The intent of the Modellstadt was to bring together projects that investigate such ideas into a city-like assemblage of models, both to record known correspondences, and to bring new ones to light. A large scale model of the Durchgangsbad is next to a landscape model; models of interior spaces are next to models for a city block; models of projects by BAR are next to models of canonical buildings. Each model has its own story, whether it is describing an existing situation, or marking some point in a design process. None of them are simply a representation of form.

Modellstadt suggests a city of diverse, even conflicting ideas, reflecting the complexity of the city as it is experienced. It stands in clear opposition to both the ideal model city and the Berlin city model. The clear authorship of BAR in the craft of the models—an unusual meeting of exactitude and playfulness—lends a unity to the diverse material, and reflects the consistency of BAR’s chosen path. Modellstadt is suggestive of both “the concrete diversity of a realistic order of things,” and of the complex network of meanings underlying this diversity.[4] This is a city in which the ultimate success of the work of architecture can be measured by its ability, over time, to become an integral part of that fabric.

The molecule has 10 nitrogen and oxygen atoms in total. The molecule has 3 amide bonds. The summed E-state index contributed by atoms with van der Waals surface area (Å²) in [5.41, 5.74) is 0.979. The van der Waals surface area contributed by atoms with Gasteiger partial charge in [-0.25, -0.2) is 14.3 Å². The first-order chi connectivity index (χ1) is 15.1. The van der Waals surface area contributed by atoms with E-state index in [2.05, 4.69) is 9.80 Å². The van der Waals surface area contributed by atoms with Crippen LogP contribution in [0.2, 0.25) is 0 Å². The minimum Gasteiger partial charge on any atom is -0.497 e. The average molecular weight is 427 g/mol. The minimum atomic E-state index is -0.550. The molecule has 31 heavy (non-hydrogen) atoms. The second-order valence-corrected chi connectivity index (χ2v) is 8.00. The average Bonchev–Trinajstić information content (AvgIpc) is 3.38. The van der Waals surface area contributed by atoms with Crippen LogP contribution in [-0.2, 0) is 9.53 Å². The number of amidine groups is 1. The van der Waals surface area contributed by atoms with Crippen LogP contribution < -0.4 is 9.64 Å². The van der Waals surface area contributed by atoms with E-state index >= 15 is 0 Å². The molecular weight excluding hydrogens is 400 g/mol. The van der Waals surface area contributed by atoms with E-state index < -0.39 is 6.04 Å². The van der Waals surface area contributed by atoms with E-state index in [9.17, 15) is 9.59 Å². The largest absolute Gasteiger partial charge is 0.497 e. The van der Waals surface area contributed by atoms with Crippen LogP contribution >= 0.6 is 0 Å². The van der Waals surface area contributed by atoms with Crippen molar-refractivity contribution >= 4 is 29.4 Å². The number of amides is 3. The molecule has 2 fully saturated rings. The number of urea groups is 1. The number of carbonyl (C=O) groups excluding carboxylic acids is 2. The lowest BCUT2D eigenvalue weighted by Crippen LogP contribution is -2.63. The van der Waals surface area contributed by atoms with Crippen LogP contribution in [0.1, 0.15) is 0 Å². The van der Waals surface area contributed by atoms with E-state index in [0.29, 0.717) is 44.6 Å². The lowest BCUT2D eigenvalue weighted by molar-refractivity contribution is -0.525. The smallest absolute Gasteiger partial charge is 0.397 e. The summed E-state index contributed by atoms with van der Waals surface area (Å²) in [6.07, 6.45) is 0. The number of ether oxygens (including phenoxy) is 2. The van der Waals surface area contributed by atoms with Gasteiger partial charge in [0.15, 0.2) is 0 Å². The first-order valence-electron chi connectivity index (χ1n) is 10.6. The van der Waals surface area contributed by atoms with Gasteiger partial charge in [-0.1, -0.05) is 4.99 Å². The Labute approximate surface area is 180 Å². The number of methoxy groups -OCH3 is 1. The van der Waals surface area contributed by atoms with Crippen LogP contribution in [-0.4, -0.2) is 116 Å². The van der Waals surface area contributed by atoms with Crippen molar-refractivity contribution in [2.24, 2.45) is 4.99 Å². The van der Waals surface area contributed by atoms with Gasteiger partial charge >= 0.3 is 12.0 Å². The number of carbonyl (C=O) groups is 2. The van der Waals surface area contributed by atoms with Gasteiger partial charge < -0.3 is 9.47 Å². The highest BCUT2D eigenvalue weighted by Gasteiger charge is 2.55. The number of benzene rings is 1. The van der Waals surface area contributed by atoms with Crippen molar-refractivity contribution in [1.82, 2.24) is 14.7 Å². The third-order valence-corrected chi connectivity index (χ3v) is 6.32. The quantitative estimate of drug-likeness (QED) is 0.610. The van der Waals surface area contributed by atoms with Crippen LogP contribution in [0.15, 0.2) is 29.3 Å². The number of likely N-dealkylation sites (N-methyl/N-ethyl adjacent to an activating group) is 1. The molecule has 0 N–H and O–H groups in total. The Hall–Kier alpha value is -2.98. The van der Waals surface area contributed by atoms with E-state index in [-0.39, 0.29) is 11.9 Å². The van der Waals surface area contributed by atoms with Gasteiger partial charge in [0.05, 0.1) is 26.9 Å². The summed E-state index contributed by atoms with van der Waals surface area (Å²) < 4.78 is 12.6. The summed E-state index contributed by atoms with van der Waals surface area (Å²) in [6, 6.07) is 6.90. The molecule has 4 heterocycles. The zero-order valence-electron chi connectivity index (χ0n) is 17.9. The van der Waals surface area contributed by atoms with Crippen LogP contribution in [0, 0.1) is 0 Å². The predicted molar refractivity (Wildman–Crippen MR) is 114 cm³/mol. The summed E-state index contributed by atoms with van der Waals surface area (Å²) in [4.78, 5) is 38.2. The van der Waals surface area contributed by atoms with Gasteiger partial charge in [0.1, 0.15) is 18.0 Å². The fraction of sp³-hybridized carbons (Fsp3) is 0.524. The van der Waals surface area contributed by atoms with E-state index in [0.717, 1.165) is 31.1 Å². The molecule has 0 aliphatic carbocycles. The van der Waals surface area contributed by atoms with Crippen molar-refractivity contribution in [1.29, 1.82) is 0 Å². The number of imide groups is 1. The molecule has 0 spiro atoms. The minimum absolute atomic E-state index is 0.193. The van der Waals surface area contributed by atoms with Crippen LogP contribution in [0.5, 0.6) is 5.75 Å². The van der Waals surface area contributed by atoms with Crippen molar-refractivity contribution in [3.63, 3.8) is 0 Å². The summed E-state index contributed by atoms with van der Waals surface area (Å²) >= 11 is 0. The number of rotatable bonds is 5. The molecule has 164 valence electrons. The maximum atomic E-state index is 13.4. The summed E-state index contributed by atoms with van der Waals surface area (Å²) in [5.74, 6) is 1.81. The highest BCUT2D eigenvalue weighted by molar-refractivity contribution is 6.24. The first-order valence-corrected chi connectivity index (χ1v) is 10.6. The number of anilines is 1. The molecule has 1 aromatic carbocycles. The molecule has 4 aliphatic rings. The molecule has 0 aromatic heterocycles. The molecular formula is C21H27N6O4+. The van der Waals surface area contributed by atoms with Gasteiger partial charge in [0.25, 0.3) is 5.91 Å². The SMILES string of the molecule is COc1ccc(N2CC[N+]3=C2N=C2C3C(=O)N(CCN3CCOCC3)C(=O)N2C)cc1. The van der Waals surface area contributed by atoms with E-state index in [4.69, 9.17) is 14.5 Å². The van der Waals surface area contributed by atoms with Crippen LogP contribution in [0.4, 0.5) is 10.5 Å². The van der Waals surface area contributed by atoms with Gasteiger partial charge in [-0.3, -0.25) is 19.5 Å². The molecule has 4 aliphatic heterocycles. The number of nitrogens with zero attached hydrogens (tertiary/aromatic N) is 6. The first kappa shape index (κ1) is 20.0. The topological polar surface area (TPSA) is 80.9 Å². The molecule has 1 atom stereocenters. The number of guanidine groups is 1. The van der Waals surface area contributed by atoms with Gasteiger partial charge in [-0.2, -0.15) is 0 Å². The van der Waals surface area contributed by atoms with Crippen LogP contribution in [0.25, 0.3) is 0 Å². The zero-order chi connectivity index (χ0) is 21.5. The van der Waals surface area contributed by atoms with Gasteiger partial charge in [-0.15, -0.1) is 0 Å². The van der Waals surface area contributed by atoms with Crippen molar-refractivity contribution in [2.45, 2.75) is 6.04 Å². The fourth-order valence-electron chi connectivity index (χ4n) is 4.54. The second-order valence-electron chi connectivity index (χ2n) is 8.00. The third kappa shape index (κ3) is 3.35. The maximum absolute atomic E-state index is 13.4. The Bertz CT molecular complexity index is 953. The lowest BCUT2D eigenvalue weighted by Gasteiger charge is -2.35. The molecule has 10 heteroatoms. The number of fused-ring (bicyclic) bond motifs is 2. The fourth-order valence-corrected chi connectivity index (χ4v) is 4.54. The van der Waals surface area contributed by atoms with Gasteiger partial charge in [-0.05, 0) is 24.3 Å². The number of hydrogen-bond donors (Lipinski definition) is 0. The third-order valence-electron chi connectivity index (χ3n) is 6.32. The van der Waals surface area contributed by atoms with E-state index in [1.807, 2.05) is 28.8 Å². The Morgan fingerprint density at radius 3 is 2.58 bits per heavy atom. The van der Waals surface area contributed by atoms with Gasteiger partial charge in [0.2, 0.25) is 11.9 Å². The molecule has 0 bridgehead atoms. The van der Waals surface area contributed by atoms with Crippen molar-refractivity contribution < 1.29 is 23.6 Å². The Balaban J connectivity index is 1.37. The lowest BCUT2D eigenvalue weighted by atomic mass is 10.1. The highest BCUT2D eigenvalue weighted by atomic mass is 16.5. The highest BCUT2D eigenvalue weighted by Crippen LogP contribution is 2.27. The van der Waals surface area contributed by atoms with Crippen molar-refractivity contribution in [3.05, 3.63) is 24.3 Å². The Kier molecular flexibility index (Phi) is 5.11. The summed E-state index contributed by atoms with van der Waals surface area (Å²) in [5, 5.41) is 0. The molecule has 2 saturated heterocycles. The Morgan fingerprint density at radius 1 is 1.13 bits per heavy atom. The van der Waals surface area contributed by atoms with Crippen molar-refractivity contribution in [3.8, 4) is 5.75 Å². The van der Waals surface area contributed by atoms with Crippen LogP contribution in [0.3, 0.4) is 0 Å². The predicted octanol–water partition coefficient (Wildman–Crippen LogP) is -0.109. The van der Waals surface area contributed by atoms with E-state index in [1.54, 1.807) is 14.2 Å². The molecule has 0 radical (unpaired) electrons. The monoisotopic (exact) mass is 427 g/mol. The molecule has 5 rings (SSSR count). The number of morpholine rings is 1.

BAR berlin, June 2004

1 Shifting the View: Documentation of the Commonplace, Pubic Access Press #34 (SCI-Arc, Los Angeles, 1999)

2 Margaret Crawford, preface to Shifting the View

3 Shifting the View, p.7

4 Claude Levi-Strauss, “Pioneer Zone” in Tristes Tropiques, trans. J. Weightman (London, 1974)